As the weather warms and locally-grown produce begins to arrive at our grocery stores and farmers' markets, I feel like I am reuniting with old friends. It has only been the last few years that I paid much attention to when various produce was in season. Partially due to economics, in season foods are often less expensive. Partially due to an awakening palate, they tend to have a more vibrant flavor. Mostly I was paying attention to seasonality because I was paying attention to everything I was cooking and eating and a desire to learn as much about food as possible. (Perhaps if I am being truly honest a tiny bit of my interest in when foods were in season stemmed from a desire to be a trendy locavore. But - The afore mentioned reasons are why I remain, hungrily, interested.)
Last Saturday we packed up and went to a local farmers' market. I was a woman on a mission and my mission was bringing home a bag full of rhubarb. With the sun nearly shining and no rain in the forecast, the market was bustling. As we joined the crowd I gleefully observed that many of the produce stalls had heaps of the vibrant ruby stalks on display. I did a lap before heading back to one of the stalls to fill one of my eco-friendly reusable sacks. Not a single stalk was smaller than two feet long and crimson from leaf base to root tip. I put one after another into my bag already lost in thoughts of stewing, poaching, and baking. It took quite a bit of self control to stop before my bag was actually full. When I lifted my bag onto the produce scale it registered just above 5 pounds.
Rhubarb: "In culinary use, fresh raw stalks are crisp (similar to celery) with a strong tart taste. Most commonly the plant's stalks are cooked with sugar and used in pies and other desserts." - Wikipedia
We picked up a few other treats and had a decadent lunch of Indian food nested in a piece of fluffy Nan bread that was baked right before our eyes. Leaving the market toting my rhubarb, I bubbled with recipe ideas to try in the coming week, and I may also have felt a little bit smug.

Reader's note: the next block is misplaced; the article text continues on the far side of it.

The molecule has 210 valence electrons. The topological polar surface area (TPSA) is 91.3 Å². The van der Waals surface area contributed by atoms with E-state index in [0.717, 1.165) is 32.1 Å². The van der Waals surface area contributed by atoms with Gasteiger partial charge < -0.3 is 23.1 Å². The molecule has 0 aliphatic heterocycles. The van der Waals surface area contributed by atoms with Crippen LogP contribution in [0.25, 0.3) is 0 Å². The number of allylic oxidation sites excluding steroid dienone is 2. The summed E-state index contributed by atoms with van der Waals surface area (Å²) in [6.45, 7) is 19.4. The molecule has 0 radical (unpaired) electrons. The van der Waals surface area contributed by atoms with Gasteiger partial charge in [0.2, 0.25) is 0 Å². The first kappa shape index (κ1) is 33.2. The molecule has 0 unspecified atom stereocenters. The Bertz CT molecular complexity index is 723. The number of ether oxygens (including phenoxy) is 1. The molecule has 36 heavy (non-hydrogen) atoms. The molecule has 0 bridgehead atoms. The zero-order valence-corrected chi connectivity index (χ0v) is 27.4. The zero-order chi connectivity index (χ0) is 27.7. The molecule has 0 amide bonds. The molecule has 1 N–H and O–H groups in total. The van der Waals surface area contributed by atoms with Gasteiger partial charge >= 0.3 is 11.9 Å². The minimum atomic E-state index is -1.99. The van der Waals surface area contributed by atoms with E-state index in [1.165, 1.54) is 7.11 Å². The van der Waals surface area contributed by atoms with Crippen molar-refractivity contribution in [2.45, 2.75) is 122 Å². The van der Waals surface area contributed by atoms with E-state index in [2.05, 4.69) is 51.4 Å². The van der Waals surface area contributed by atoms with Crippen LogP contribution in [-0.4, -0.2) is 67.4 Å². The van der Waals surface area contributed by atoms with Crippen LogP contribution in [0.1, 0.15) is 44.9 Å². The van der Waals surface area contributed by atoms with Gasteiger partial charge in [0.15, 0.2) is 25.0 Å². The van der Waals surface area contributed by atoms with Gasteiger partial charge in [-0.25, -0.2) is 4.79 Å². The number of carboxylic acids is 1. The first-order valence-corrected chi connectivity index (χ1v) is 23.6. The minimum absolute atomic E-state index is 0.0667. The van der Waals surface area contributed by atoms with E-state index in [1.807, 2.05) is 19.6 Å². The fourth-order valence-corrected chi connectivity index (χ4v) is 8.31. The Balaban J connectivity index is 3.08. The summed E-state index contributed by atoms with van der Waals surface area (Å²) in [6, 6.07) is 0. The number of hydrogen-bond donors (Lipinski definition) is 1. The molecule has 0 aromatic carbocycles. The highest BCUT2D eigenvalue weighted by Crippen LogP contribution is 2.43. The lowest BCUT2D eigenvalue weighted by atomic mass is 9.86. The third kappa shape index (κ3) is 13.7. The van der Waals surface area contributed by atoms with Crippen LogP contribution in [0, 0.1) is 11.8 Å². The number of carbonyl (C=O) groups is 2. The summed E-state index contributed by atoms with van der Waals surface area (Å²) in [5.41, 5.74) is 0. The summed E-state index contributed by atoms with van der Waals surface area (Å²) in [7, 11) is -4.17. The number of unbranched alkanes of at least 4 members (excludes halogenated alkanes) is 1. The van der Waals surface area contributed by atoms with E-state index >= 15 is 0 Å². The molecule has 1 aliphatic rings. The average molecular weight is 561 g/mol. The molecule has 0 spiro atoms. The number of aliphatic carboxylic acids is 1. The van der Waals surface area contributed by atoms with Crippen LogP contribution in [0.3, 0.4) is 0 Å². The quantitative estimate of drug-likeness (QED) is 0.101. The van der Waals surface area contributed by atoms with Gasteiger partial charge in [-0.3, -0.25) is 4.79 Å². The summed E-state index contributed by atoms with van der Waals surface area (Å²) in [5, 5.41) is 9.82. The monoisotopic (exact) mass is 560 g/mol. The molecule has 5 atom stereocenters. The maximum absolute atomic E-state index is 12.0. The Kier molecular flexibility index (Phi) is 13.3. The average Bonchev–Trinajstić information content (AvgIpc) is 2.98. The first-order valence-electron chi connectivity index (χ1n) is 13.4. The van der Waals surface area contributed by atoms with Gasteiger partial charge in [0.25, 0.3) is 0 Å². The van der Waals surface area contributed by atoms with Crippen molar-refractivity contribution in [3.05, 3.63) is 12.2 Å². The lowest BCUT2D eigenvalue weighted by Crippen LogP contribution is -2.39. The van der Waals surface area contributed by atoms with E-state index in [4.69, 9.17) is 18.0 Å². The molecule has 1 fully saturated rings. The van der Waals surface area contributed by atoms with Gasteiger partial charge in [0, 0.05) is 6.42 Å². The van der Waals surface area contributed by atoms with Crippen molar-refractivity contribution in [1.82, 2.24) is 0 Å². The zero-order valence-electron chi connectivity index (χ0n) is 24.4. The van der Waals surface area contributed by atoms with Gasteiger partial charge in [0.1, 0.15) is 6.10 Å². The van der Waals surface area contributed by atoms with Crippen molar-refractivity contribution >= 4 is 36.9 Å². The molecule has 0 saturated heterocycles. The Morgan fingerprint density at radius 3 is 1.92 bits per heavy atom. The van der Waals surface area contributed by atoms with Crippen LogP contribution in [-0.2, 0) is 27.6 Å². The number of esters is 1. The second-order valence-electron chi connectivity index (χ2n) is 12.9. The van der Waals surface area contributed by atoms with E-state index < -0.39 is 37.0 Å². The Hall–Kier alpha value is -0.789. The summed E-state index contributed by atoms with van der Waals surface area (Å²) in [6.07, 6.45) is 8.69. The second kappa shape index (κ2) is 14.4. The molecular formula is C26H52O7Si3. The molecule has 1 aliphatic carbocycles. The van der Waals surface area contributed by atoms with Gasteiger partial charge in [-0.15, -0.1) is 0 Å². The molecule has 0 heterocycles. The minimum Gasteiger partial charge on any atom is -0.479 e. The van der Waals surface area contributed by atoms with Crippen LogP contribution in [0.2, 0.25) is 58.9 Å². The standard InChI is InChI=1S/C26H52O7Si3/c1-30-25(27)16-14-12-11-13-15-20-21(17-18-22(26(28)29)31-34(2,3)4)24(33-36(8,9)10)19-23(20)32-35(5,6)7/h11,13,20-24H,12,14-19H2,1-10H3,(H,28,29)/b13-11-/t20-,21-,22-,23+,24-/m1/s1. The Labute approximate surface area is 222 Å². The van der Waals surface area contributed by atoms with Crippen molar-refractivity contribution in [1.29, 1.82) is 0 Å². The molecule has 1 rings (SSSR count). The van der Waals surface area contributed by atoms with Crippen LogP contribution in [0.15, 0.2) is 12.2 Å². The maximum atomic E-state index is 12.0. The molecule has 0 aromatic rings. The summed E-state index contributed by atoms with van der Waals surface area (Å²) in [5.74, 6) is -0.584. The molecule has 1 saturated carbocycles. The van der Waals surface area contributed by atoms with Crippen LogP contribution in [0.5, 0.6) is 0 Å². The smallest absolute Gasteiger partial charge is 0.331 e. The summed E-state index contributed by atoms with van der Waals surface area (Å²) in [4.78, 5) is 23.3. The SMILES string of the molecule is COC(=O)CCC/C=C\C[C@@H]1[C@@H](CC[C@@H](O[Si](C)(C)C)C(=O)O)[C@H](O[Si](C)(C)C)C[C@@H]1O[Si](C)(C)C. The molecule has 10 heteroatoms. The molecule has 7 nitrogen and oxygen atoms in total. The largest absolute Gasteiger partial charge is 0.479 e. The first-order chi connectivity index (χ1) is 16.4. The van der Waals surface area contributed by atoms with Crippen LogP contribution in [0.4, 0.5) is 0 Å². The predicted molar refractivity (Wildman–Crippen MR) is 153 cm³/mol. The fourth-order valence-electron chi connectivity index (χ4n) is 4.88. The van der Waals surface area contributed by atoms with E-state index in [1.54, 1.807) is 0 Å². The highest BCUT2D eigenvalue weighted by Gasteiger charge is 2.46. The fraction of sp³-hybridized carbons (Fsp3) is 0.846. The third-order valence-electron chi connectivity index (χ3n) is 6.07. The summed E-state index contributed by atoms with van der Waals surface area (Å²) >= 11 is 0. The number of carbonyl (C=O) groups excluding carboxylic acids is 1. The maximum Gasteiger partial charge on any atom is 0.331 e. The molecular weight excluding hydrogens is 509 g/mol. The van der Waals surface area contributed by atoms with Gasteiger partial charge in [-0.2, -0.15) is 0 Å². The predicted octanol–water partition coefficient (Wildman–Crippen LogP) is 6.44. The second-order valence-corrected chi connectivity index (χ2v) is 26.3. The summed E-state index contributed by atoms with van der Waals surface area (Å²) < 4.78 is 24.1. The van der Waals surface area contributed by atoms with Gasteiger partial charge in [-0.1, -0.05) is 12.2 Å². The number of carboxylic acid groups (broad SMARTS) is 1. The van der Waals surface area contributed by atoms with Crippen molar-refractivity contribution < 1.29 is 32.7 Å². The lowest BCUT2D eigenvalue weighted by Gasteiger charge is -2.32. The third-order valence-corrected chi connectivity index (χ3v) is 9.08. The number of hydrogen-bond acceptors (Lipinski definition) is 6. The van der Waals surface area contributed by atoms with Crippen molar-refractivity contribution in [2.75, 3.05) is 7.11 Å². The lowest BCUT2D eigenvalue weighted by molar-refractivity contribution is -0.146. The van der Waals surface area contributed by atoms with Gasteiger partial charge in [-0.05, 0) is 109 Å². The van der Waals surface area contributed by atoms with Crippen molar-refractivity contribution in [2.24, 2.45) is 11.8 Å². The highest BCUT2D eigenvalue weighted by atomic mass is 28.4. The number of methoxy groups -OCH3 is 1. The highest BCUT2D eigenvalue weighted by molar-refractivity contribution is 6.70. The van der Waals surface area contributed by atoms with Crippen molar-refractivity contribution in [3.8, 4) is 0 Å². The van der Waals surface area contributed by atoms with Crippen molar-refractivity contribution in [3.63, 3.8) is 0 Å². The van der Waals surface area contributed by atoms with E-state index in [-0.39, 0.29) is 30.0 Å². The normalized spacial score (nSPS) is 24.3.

Making the Compote
First thing Sunday morning, I set to work on my first rhubarb creation. A humble compote of rhubarb and navel orange, it elevated our breakfast from blurry-eyed to sunny brunch. While Mr. Second Helpings brewed the coffee, I set to work making a batch of waffles with my favorite Fiber One Complete Pancake mix and some pumpkin puree in place of the recommended vegetable oil (see Pumpkin Pancakes on a Winter Morning for a similar recipe).
To begin the compote I diced three rhubarb stalks into cubes around ¾ of an inch across and tossed them into my favorite 3 quart pot. Next I grabbed a navel orange and zested about a table spoon worth of rind into the pot over the cubes before slicing away the rind and removing the orange segments within. I cut away all the white bits and removed the membranes so that only the juicy fruit remained (here's a how-to video). I broke the segments into a couple of pieces each and dropped them into the pot. Finally I eyeballed about ½ a cup of Sucralose (Splenda) and added about ⅓ of a cup of water.
To cook, I brought the pot to a boil and then reduced the heat to medium low and put on the lid. While the compote bubbled and simmered I started cooking the waffles, stirring the fruit in between pouring batter and removing the piping hot pastries. By the time all the waffles were done the tart and fibrous rhubarb and the sweet and acidic orange had broken down into a sticky sweet soup.
The flavor reminded me of a cranberry sauce; a full-bodied balance of sweet and tart. We all spooned it over our waffles that managed to stay warm through a diaper change and a photo shoot (unrelated activities). I thought briefly about spreading a little plain greek yogurt over my waffle for a sort of pumpkin waffle / rhubarb danish combo but decided not to go too crazy. Don't worry though, Little Helping and I had some over yogurt and oatmeal this morning and will probably have it again tomorrow, and maybe the next day.